With the shortened holiday season now in full swing, there's plenty of hustle and bustle, not to mention merry-making, mixed in with high levels of stress. It's no surprise, then, that the holiday season can also be accident season.
Citing the latest research available, the Consumer Product Safety Commission (CPSC) says holiday injuries are increasing with more than 13,000 people treated during the 2010 holiday season, up from 12,000 in 2009. Awareness and preparation can be keys to a safe holiday season that doesn't include a visit to the emergency room.
Believe it or not, one of the biggest sources of minor accidents is “wrap rage,” where consumers become so frustrated trying to open plastic wrapping around toys and electronics that they cut themselves on the sharp edged packaging or with scissors, tools and knives when trying to pry the packages open. According to CPSC an average 6,000 people a year go to the emergency room due to packaging-related injuries.
“Gifts aren’t always designed to open easily, and some people will resort to using sharp objects to cut through hard plastic coverings,” says Dr. Bruce A. MacLeod, president of the Pennsylvania Medical Society and a practicing emergency physician in Pittsburgh. “Avoid using sharp objects to open difficult packaging and take your time to dodge holiday injuries when decorating, cooking, or even rushing about, especially in inclement weather. Remember, safety always comes first.”
Don't fall decking the halls
People go to great lengths to decorate their homes for the holidays but health experts suggest being sensible about it. The plastic Santa might look great on the roof but putting him up there could be an accident waiting to happen.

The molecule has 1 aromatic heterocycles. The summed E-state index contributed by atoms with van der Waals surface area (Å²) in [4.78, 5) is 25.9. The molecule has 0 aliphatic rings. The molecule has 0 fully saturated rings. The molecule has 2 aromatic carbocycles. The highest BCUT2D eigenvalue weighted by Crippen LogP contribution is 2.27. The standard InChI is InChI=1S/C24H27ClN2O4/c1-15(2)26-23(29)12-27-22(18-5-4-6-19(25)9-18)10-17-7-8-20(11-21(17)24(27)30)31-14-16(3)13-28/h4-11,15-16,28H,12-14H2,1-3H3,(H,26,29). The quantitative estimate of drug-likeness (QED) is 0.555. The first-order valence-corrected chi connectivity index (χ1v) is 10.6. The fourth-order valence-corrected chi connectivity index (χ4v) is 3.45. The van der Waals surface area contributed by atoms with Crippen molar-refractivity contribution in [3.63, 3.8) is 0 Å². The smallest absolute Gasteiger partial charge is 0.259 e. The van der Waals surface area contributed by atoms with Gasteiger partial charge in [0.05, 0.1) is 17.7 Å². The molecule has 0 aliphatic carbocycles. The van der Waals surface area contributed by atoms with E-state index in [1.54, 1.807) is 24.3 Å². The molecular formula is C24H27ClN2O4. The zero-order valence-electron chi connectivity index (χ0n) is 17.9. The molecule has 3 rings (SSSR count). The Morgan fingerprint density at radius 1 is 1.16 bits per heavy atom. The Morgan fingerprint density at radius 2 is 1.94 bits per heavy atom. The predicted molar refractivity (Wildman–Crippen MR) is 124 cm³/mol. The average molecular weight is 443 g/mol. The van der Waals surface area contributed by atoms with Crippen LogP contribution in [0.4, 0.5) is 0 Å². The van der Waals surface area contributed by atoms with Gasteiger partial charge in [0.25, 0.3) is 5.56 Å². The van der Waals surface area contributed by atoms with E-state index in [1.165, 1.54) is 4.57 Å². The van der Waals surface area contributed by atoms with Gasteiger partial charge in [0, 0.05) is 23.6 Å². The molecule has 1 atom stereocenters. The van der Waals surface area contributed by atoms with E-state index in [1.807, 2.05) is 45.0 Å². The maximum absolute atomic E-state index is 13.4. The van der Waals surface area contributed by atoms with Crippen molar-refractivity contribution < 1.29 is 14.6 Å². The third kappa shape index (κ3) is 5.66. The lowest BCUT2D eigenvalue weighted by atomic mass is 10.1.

CPSC estimates during November and December more than 13,000 people will need medical attention from decorating-related injuries, such as falls, burns and lacerations. If you do venture to the roof, or any elevated place, keep ladders on level ground, clear debris and keep kids away from the area. When placing Santa and the reindeer on the roof, the Centers for Disease Control and Prevention (CDC) says you should extend the ladder two or three rungs above the edge of the roof and don't stand on the top two rungs.
Big meals and exotic treats are usually part of the holiday season and when there's a lot of food sitting around for long periods of time, the possibility for spoilage and food poisoning exists. Cooking large quantities of meat, like turkey or rib roast, raises the possibility of under-cooking for chefs who don't prepare these dishes on a regular basis.
“Always cook meats thoroughly and refrigerate foods that need to stay cool,” said Charles Barbera, MD, president of the Pennsylvania Chapter of the American College of Emergency Physicians and chairman of emergency medicine at The Reading Hospital and Medical Center. “You would rather be eating your holiday meal with your family at home than getting an IV in the hospital.”
Not accustomed to carving a turkey or ham on a regular basis? Be careful when you do it. ER doctors say they see too many of these carving accidents during the holidays, when hosts are often rushing, talking or drinking when cutting up the turkey, ham or roast. Never cut toward yourself. Your free hand should be placed opposite the side you’re carving.
Finally, make sure the Christmas tree doesn't go up in flames. Each holiday some 230 house fires start with Christmas trees. These fires cause an average of four deaths, 21 injuries and $17.3 million in direct property damage.
The U.S. Fire Administration, part of FEMA, says one in three Christmas tree fires are caused by electrical problems. A heat source too close to a Christmas tree is another common source of fires.
December is the peak time of year for home candle fires. In December, 11% of home candle fires began with decorations compared to four percent the rest of the year, according to the National Fire Protection Association.